Tue, July 24th, 2012 - By

Dealing with Altitude Sickness


Last week I spent a long weekend in Keystone, Colorado – one of America’s winter ski and summer hiking hotspots. I was in town for business purposes, but of course when one is in the mountains, one will make time for play!

Despite having spent a night in Denver prior to departing for the resort, I found myself seriously ill the first night and the next full day in town. Rather unpleasant. It could happen to you to – and nobody wants to end up attached to an oxygen tank on their holiday. Here are some tips that I found helpful.

altitude

That's pretty high!

Hydrate like Mad. You’ll have to go to the bathroom all the time, yes, but you’ve got to just keep your system over-hydrated. I found that drinks with elecrolytes were helpful – and because I’m a coffee drinker, a bit of caffeine in my system was good too. Don’t overdo the caffeine because it does dehydrate. And as for alcohol? Be very careful.

Vitamins, Vitamins, Vitamins. The biggest help was a packet of “altitude sickness vitamins” which included Vitamin C, ginkgo root, and ginger. Ginger is what they give you on hikes and ski tours if you’re feeling a little nauseated, and I think the ginger in these vitamin pills (at all the convenience stores) helped me clear off a headache that was all but crippling. Definitely grab some before you go or while here.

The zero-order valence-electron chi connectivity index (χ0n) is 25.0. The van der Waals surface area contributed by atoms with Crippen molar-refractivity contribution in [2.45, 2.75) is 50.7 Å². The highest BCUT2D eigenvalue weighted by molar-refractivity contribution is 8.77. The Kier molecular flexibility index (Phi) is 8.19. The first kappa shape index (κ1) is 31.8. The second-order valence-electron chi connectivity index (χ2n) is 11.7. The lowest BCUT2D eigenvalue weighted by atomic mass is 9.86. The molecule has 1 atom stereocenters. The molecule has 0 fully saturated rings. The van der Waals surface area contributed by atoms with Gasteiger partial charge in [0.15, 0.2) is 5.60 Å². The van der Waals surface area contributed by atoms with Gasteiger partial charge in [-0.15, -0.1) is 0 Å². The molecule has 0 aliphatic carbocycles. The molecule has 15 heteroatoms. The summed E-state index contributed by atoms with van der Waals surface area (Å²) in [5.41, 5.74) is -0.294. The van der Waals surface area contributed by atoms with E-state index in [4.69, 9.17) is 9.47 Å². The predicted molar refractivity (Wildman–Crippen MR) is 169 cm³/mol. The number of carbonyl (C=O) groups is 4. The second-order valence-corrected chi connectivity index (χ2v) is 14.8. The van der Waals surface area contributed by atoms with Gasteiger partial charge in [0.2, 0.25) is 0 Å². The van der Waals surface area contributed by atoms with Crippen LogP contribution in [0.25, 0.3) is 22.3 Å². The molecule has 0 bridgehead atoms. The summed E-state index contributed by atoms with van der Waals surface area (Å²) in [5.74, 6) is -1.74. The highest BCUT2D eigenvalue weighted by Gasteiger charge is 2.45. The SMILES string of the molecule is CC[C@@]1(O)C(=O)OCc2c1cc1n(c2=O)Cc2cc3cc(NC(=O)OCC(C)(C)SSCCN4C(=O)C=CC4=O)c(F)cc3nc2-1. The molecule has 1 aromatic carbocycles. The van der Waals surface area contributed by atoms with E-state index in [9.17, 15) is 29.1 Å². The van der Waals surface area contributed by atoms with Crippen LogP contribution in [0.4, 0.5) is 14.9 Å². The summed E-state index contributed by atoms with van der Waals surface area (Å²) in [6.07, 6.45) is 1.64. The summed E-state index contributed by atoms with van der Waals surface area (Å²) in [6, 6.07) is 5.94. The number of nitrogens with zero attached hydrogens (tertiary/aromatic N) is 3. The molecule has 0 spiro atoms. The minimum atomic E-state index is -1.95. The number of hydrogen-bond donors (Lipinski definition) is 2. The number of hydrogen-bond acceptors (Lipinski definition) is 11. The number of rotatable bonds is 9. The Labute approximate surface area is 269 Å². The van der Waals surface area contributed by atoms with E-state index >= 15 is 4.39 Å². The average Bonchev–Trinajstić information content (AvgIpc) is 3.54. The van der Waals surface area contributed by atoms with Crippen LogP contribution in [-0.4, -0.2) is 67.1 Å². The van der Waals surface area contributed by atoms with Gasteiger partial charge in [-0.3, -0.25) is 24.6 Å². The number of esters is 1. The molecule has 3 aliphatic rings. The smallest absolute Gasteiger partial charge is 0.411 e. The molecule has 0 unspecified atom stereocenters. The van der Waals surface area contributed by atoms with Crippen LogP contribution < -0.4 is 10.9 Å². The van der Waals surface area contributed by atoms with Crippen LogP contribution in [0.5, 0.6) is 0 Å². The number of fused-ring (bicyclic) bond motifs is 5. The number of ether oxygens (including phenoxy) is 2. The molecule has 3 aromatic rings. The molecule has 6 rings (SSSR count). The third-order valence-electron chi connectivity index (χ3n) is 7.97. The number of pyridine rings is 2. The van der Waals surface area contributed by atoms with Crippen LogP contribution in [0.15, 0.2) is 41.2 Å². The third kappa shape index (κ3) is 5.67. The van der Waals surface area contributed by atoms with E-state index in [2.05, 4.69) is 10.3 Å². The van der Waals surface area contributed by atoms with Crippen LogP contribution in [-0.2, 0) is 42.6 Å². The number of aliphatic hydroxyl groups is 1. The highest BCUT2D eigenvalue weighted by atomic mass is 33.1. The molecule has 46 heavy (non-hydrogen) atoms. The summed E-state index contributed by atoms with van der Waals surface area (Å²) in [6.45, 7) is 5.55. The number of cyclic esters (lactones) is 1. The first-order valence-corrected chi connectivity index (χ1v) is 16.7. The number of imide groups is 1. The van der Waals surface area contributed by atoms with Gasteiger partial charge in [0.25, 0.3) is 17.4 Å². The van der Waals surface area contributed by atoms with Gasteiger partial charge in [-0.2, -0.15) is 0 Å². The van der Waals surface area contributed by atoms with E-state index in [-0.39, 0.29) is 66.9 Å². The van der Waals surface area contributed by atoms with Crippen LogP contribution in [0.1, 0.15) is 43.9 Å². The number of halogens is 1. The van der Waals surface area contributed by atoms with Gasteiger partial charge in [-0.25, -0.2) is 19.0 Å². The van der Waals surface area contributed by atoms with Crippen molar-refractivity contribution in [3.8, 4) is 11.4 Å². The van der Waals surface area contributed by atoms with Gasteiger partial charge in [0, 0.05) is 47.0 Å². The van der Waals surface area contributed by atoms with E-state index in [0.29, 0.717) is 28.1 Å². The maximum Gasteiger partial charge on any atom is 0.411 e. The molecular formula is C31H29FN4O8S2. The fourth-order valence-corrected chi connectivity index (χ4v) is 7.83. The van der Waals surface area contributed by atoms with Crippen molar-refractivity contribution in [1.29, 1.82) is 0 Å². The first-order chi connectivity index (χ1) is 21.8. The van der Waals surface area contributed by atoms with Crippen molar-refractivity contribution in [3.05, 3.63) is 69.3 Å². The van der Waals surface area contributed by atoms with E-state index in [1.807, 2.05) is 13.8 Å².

Oxygen bar, anyone? These oxygen bars are not just for hipsters – it can be a right laugh, but also a great opportunity to keep your head clear. Oxygen also does come in these little puff inhalers – they’re expensive, but if your sickness is keeping you from enjoying your hols, it is worth it.

Spend some time at lower elevations first. Like I mentioned, we spent our first night in Denver, but I think I could have used a couple of nights to be honest. Part of it was that my trip was so rushed, so I really didn’t have time to just relax in Denver and get used to things. If you can, take your time climbing up to elevations.

Get out and walk. Mountains mean fresh air, and while you will be winded even just climbing some stairs, I personally found walking made me feel a lot better. Just the stretching and getting some air circling in the lungs can help your body overcome the effects.  Just don’t overdo it.

Please share in the comments – what are your tips for dealing with altitude sickness?

Photo by author.

Andy Hayes

Andy Hayes is a travel journalist currently based in Seattle, Washington. When not soaking up the Pacific Northwest lifestyle or enjoying life on the road, he is spending time hanging out on his own travel lifestyle magazine, Sharing Travel Experiences.

Posted : Tuesday, July 24th, 2012 at 10:00
Category : Holiday Tips
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